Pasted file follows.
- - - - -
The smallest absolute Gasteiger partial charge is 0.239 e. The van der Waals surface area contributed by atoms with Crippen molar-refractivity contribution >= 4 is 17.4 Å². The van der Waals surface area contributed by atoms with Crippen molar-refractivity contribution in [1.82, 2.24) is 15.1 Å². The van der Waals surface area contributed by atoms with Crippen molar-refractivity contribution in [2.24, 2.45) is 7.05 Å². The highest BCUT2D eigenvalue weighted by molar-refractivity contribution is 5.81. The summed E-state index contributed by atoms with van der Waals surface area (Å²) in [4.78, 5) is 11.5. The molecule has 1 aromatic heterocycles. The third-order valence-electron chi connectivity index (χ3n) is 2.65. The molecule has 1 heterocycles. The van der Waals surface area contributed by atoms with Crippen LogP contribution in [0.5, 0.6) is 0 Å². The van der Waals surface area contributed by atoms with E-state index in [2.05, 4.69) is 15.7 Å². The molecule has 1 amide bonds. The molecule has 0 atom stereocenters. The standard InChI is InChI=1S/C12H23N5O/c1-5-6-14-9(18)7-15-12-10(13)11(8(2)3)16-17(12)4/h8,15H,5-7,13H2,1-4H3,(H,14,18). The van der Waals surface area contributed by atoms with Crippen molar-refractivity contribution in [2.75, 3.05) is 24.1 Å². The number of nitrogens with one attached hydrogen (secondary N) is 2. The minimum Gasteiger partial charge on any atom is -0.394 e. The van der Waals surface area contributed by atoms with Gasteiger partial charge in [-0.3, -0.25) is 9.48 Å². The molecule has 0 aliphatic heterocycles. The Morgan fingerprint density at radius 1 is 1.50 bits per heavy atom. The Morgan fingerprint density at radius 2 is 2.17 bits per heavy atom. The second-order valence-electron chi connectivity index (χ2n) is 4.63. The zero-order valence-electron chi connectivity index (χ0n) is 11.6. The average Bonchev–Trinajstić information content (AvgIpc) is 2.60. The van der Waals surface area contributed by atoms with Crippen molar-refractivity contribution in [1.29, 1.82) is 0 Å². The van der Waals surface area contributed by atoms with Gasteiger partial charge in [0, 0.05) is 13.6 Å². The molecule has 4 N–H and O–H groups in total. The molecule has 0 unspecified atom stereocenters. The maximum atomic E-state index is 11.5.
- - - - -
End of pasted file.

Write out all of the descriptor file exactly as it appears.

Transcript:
The smallest absolute Gasteiger partial charge is 0.239 e. The van der Waals surface area contributed by atoms with Crippen molar-refractivity contribution >= 4 is 17.4 Å². The van der Waals surface area contributed by atoms with Crippen molar-refractivity contribution in [1.82, 2.24) is 15.1 Å². The van der Waals surface area contributed by atoms with Crippen molar-refractivity contribution in [2.24, 2.45) is 7.05 Å². The highest BCUT2D eigenvalue weighted by molar-refractivity contribution is 5.81. The summed E-state index contributed by atoms with van der Waals surface area (Å²) in [4.78, 5) is 11.5. The molecule has 1 aromatic heterocycles. The third-order valence-electron chi connectivity index (χ3n) is 2.65. The molecule has 1 heterocycles. The van der Waals surface area contributed by atoms with Crippen LogP contribution in [0.5, 0.6) is 0 Å². The van der Waals surface area contributed by atoms with E-state index in [2.05, 4.69) is 15.7 Å². The molecule has 1 amide bonds. The molecule has 0 atom stereocenters. The standard InChI is InChI=1S/C12H23N5O/c1-5-6-14-9(18)7-15-12-10(13)11(8(2)3)16-17(12)4/h8,15H,5-7,13H2,1-4H3,(H,14,18). The van der Waals surface area contributed by atoms with Crippen molar-refractivity contribution in [2.75, 3.05) is 24.1 Å². The number of nitrogens with one attached hydrogen (secondary N) is 2. The minimum Gasteiger partial charge on any atom is -0.394 e. The van der Waals surface area contributed by atoms with Gasteiger partial charge in [-0.3, -0.25) is 9.48 Å². The molecule has 0 aliphatic heterocycles. The Morgan fingerprint density at radius 1 is 1.50 bits per heavy atom. The Morgan fingerprint density at radius 2 is 2.17 bits per heavy atom. The second-order valence-electron chi connectivity index (χ2n) is 4.63. The zero-order valence-electron chi connectivity index (χ0n) is 11.6. The average Bonchev–Trinajstić information content (AvgIpc) is 2.60. The van der Waals surface area contributed by atoms with Crippen molar-refractivity contribution in [1.29, 1.82) is 0 Å². The van der Waals surface area contributed by atoms with Gasteiger partial charge in [0, 0.05) is 13.6 Å². The molecule has 4 N–H and O–H groups in total. The molecule has 0 unspecified atom stereocenters. The maximum atomic E-state index is 11.5.